Hot Springs, Ark., is a unique city with a rich and diverse culture, and an interesting history. By most accounts, it’s considered Southwest Arkansas, though adjacent to the state’s west-central region. The beauty of this city and surrounding areas is undeniable, with natural hot springs, mountains, forests and lakes.
But whether here in Garland County in communities such as Mountain Pine, Lake Hamilton, Red Oak or Rockwell, or in neighboring counties including Montgomery, Hot Spring, Perry or Saline … there’s a whole lot to explore and discover in Arkansas.
United Country Real Estate | Land and Lakes Group calls this part of Arkansas home, and we enjoy sharing what we love about the area. From the favorable weather to the affordable living costs to the endless opportunity for outdoor adventures, sometimes it’s tough to decide what we love most. Let’s take a closer look at the appeal of Southwest and West-Central Arkansas for longtime residents, as well as for visitors.
Hot Springs, one of the largest cities in Arkansas, has a full and colorful history and a charm that has never faded. Dating back to the early 19th Century, the city and its surrounding areas were revered for their natural thermal springs, touted for health properties and relaxation. These “healing waters” still flow from the ground at around one million gallons per day and at an average temperature of 143° Fahrenheit!
Actually, knowledge of the natural springs can be traced much further back to the area’s original Native American inhabitants, who called this place the “Valley of the Vapors.” Apparently, otherwise competing tribes could gather at the hot springs as a neutral territory where everyone could benefit.
To this day, the city of Hot Springs celebrates these waters as a piece of its identity and as a major tourist draw. This is also part of – though definitely not the only – appeal of neighboring Hot Springs National Park. Even outside the park, there are niche attractions like the Hot Springs Historic Baseball Trail and the stunning Anthony Chapel at Garvan Woodland Gardens, just to name a couple.
In the modern era, healthcare, manufacturing, tourism and other industries drive the economy in Hot Springs. But the city’s biggest claim to fame may always be its status as “America’s First Resort.”
Across the Diamond Lakes Region of Southwest Arkansas, along with adjacent west-central portions of the state, the scenery is magnificent. Rolling rivers, deep lakes, forested mountains and other natural features all beckon people to the great outdoors for hiking, fishing, biking, hunting, boating and other recreation.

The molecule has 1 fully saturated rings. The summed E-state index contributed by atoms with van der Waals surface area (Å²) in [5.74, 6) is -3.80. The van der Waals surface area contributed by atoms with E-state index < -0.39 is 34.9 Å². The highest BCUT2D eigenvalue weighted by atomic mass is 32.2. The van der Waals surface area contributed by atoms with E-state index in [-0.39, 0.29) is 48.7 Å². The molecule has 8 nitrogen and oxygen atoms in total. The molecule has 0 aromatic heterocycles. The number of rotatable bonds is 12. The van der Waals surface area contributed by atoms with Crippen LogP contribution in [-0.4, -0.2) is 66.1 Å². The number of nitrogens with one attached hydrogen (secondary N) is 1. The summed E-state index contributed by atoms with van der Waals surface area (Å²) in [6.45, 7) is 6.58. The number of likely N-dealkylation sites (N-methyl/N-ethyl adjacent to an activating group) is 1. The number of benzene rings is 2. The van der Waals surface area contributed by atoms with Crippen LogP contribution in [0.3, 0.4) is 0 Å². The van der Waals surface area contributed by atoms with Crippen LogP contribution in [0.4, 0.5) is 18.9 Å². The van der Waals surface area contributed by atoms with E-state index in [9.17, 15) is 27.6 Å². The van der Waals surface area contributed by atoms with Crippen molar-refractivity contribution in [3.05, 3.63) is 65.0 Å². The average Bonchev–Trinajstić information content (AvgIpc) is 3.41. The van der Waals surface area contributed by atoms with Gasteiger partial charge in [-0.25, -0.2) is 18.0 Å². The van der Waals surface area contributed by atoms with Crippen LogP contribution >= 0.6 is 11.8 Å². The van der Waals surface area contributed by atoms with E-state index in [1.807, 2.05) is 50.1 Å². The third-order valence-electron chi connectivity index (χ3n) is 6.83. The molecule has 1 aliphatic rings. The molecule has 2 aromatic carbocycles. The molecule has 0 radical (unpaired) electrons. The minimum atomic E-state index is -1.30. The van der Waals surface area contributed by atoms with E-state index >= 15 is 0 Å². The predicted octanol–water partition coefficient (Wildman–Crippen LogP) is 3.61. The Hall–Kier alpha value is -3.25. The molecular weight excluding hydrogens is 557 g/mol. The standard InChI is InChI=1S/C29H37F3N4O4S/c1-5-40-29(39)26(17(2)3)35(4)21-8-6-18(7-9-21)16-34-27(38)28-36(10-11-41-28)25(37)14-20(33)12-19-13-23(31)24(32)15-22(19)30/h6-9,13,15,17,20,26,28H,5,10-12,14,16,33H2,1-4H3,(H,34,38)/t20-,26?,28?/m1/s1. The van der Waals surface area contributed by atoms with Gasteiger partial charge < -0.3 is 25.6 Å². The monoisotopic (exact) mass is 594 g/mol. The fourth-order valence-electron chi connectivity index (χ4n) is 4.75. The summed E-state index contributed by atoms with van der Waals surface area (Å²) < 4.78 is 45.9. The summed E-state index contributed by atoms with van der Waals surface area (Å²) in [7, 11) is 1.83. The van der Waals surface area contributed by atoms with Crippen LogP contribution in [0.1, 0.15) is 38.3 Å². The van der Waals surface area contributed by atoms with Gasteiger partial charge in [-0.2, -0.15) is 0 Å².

Let’s start with the top must-see of all must-see destinations here … Hot Springs National Park. You can hike 26 miles of trails while you check out the wildlife, take guided tours of the famed Bathhouse Row, and experience the natural thermal springs for yourself at this one-of-a-kind park. There’s even shopping and dining here.
Additionally, state parks are always a hit and the Natural State is filled with them. Nearby Lake Ouachita State Park in Mountain Pine is known for the clean, clear waters of its 40,000-acre lake — ideal for swimming, water skiing and top-notch fishing. The local Lake Catherine State Park offers camping in cabins, plus a lake marina and several trails. Close by is Diamondhead, a private resort with an Olympic pool and 18-hole, par 72 championship golf course accessible to park visitors.
Equally popular in its own right, Lake Hamilton is another stand out for all the usual recreational lake activities, plus several convenient small parks around the lake. Around 30 minutes south of Hot Springs in Bismarck, you might want to visit DeGray State Park for its namesake lake at the foothills of the Ouachita Mountains, or its fun, guided horseback rides.
While adventures in nature might be the main highlight in Southwest and West-Central Arkansas, there’s a lot more to discover, including entertainment venues, interesting local shops and boutiques, museums, galleries and other attractions.
Garvan Woodland Gardens is well frequented and offers 210 acres of enchanting botanical gardens. It’s a great experience for nature lovers and families, and the destination also hosts annual concerts and other regular events, including weddings. Another outing ideal for the whole family is at Ron Coleman Mining. Here you can zip-line over an active quartz mine, take a mine tour and even dig for your own precious stones.
Elsewhere in Hot Springs, Magic Springs Theme and Water Park has been entertaining locals and tourists for decades, while the city’s Mid-America Science Museum is the place “Where Curious Minds (of all ages) Go to Play.” The museum’s exhibits, hands-on activities, programs for children and other features are all excellent.
For something a little more adult-oriented, head to Oaklawn Racing Casino. Place a few bets on the horses, try your luck with classic games on the casino floor, or check into the hotel and spa. Sometimes the best way to find your favorite experiences is just to explore on your own. You can browse the shops in Mount Ida (Montgomery County); experience downtown Benton in Saline County at Christmastime; gather at the Arkansas Goat Festival or Saturdays on the Square in Perryville (Perry County); and so much more. There’s a ton in store for you here in the Natural State!